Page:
My point is not that religion itself is the motivation for wars, murders and terrorist attacks, but that religion is the principal label, and the most dangerous one, by which a 'they' as opposed to a 'we' can be identified at all. I am not even claiming that religion is the only label by which we identify the victims of our prejudice. There's also skin colour, language, and social class. But often, as in Northern Ireland, these don't apply and religion is the only divisive label around. Even when it is not alone, religion is nearly always an incendiary ingredient in the mix as well. And please don't trot out Hitler as a counter-example. Hitler's sub-Wagnerian ravings constituted a religion of his own foundation, and his anti-Semitism owed a lot to his never-renounced Roman Catholicism (see http://www.secularhumanism.org/library/fi/murphy_19_2.html).

It is not an exaggeration to say that religion is the most inflammatory enemy-labelling device in history. Who killed your father? Not the individuals you are about to kill in 'revenge'. The culprits themselves have vanished over the border. The people who stole your great-grandfather's land have died of old age. You aim your vendetta at those who belong to the same religion as the original perpetrators. It wasn't Seamus who killed your brother, but it was Catholics, so Seamus deserves to die 'in return'. Next, it was Protestants who killed Seamus so let's go out and kill some Protestants 'in revenge'. It was Muslims who destroyed the World Trade Center so let's set upon the turbaned driver of a London taxi and leave him paralysed from the neck down.

The bitter hatreds that now poison Middle Eastern politics are rooted in the real or perceived wrong of the setting up of a Jewish State in an Islamic region. In view of all that the Jews had been through, it must have seemed a fair and humane solution. Probably deep familiarity with the Old Testament had given the European and American decision-makers some sort of idea that this really was the "historic homeland" of the Jews (though the horrific stories of how Joshua and others conquered their Lebensraum might have made them wonder). Even if it wasn't justifiable at the time, no doubt a good case can be made that, since Israel exists now, to try to reverse the status quo would be a worse wrong.

I do not intend to get into that argument. But if it had not been for religion, the very concept of a Jewish State would have had no meaning in the first place. Nor would the very concept of Islamic lands, as something to be invaded and desecrated. In a world without religion, there would have been no Crusades; no Inquisition; no anti-Semitic pogroms (the people of the diaspora would long ago have intermarried and become indistinguishable from their host populations); no Northern Ireland Troubles (no label by which to distinguish the two 'communities', and no sectarian schools to teach the children historic hatreds — they would simply be one community.)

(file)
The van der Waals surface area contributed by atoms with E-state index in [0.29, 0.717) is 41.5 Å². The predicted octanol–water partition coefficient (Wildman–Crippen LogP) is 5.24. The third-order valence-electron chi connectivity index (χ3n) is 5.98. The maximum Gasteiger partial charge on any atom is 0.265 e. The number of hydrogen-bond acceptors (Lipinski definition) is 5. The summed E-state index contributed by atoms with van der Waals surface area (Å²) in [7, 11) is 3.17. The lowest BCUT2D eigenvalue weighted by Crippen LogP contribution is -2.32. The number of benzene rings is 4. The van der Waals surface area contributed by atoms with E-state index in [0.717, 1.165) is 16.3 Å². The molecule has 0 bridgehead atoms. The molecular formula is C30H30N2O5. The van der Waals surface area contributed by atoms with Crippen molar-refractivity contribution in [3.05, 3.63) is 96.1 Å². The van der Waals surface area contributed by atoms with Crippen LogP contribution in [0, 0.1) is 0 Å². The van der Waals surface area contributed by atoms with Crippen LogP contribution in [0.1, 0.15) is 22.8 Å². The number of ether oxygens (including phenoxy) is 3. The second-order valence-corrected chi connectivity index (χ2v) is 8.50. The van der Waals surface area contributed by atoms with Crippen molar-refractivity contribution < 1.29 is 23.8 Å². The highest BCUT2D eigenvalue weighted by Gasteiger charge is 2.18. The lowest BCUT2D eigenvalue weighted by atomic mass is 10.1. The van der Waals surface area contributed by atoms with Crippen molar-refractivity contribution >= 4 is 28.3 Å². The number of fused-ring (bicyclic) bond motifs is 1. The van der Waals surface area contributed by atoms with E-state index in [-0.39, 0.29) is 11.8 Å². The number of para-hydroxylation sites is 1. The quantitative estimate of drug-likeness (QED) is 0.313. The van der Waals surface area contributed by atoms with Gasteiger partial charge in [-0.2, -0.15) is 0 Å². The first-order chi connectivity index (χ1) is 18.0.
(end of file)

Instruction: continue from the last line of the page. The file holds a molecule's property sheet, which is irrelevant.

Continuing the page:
It is a spade we have here, let's call it a spade. The Emperor has no clothes. It is time to stop the mealy-mouthed euphemisms: 'Nationalists', 'Loyalists', 'Communities', 'Ethnic Groups', 'Cultures'. 'Civilisations'. Religions is the word you need. Religion is the word you are struggling hypocritically to avoid.

Parenthetically, religion is unusual among divisive labels in being spectacularly unnecessary. If religious beliefs had any evidence going for them, we might have to respect them in spite of their concomitant unpleasantness. But there is no such evidence. To label people as death-deserving enemies because of disagreements about real world politics is bad enough. To do the same for disagreements about a delusional world inhabited by archangels, demons and imaginary friends is ludicrously tragic.

The resilience of this form of hereditary delusion is as astonishing as its lack of realism. It seems that control of the plane which crashed near Pittsburgh was probably wrestled out of the hands of the terrorists by a group of brave passengers. The wife of one of these valiant and heroic men, after she took the telephone call in which he announced their intention, said that God had placed her husband on the plane as His instrument to prevent the plane crashing on the White House. I have the greatest sympathy for this poor woman in her tragic loss, but just think about it! As my (also understandably overwrought) American correspondent who sent me this piece of news said: